Found 18th Mar 2009
I am thinking of buying my son a sat nav and would like any reccommendations and at a good price

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I use TomTom and find it to be very good on the whole. I was looking to buy a satnav for my son and looked at Navman. I tried the simple test of entering a postcode to see where it located it on the map and it got it wrong each time I tried. This was not a new postcode either.

I think TomTom have the best of the user interfaces but if you want to read up the reviews, I suggest pocketgpsworld.com.

Garmin Nuvi 255W

Ill add abit more why this is ace:

Its UK and EUROPE! its a bigger screen (widescreen), and slimmer than most the TomToms. Its got some crazy picture thing, where you download pics off google, and pop them on here, and itll show you the route there.. it is the best piece of kit i seen at a reasonable price.

Also, Garmin use NavTeq maps which are more precise and better... where tomtom use their own version (cant remeber what they called? teleatlas or something)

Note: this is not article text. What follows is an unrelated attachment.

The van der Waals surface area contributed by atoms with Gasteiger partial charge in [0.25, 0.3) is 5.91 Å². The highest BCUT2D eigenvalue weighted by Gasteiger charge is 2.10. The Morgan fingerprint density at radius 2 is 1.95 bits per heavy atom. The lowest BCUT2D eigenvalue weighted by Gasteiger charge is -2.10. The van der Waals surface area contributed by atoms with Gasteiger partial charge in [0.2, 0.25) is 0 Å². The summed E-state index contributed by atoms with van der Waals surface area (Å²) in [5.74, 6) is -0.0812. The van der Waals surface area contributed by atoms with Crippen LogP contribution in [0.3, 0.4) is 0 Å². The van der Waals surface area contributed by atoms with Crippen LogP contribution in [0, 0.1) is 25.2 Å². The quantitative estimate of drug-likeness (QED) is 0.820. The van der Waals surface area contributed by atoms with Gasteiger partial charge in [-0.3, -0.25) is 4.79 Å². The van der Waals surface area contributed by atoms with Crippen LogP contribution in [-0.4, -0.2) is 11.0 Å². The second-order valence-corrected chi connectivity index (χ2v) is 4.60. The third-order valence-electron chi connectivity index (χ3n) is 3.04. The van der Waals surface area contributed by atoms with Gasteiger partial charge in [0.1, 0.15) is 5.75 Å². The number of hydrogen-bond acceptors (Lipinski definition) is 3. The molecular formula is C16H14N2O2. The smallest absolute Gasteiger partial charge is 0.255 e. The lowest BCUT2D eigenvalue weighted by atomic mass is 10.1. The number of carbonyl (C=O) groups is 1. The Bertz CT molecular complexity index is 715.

check the spec: ]http//ww…34Q

i've got a tom tom one and very easy to use, unlike my hubby's mitchelin one out of argos avoid that.

TOM TOM are by far better, they have the more coverage then any other, i had a navman when delivering incenter of london but they fail due to the high buildings, so i got a tom tom 720 and never had a problem.
yes they are a lot more expensive but you pay for what you get.

Kandiman1983;4675026

Garmin Nuvi 255WAlso, Garmin use NavTeq maps which are more precise and … Garmin Nuvi 255WAlso, Garmin use NavTeq maps which are more precise and better... where tomtom use their own version (cant remeber what they called? teleatlas or something)


TomTom don't use their own! You don't think a little company in the Netherlands has mapped all of the roads in the United States and Europe do you? :roll:

All satnav companies source their maps from one of only two or three in the world. The difference between each product is the difference between these companies' maps, the interface and the look-and-feel.

Years ago TomTom sourced their maps from a company (can't remember it's name but it might have been something like Atlas) whose node data was poor, meaning that it wasn't up to date on where you could turn legally. They changed their supplier and things improved. But of course if a council closes off a road or makes it one-way, then you will still be caught out. It's only a machine, after all.

Here, research a little bit and you'll find you can install TomTom software and save buckets!

the 4.3" version
ebuyer.com/pro…674

the 3.5" version
ebuyer.com/pro…672
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